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Cell-nonautonomous effects of dFOXO/DAF-16 in aging.

Research paper by Nazif N Alic, Jennifer M JM Tullet, Teresa T Niccoli, Susan S Broughton, Matthew P MP Hoddinott, Cathy C Slack, David D Gems, Linda L Partridge

Indexed on: 11 Feb '14Published on: 11 Feb '14Published in: Cell Reports



Abstract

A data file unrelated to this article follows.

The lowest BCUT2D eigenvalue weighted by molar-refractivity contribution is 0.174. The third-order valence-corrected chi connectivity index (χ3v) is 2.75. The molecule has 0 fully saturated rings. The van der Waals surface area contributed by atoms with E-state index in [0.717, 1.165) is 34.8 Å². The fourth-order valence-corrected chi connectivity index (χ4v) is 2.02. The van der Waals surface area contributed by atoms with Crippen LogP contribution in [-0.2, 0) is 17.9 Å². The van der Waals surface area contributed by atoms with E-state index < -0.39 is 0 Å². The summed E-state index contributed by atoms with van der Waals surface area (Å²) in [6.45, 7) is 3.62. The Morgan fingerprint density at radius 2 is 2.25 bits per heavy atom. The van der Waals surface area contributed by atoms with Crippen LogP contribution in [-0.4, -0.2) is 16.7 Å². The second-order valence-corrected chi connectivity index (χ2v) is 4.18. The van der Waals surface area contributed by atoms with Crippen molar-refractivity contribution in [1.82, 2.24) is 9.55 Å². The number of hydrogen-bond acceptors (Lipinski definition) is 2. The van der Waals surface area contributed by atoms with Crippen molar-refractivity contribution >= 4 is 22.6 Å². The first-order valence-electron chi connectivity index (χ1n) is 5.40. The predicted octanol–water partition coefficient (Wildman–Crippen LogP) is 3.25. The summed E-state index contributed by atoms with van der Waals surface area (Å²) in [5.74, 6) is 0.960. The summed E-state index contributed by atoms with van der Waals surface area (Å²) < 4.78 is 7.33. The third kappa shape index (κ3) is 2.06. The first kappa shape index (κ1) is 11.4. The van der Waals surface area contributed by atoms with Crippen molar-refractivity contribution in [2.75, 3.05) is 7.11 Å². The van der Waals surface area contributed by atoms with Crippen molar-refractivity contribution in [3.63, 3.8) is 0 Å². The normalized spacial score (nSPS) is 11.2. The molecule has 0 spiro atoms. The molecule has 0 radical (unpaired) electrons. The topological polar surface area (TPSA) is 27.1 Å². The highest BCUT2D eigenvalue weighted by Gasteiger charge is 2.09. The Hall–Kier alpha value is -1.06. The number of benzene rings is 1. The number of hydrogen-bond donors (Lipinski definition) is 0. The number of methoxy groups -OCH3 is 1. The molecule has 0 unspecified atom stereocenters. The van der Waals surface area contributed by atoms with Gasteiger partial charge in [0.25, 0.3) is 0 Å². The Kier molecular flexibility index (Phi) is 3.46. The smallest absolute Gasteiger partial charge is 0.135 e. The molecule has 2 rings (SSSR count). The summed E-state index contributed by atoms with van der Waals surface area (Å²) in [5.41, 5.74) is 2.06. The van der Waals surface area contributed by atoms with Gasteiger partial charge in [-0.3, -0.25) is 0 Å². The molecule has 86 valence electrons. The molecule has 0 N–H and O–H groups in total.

Drosophila melanogaster and Caenorhabditis elegans each carry a single representative of the Forkhead box O (FoxO) family of transcription factors, dFOXO and DAF-16, respectively. Both are required for lifespan extension by reduced insulin/Igf signaling, and their activation in key tissues can extend lifespan. Aging of these tissues may limit lifespan. Alternatively, FoxOs may promote longevity cell nonautonomously by signaling to themselves (FoxO to FoxO) or other factors (FoxO to other) in distal tissues. Here, we show that activation of dFOXO and DAF-16 in the gut/fat body does not require dfoxo/daf-16 elsewhere to extend lifespan. Rather, in Drosophila, activation of dFOXO in the gut/fat body or in neuroendocrine cells acts on other organs to promote healthy aging by signaling to other, as-yet-unidentified factors. Whereas FoxO-to-FoxO signaling appears to be required for metabolic homeostasis, our results pinpoint FoxO-to-other signaling as an important mechanism through which localized FoxO activity ameliorates aging.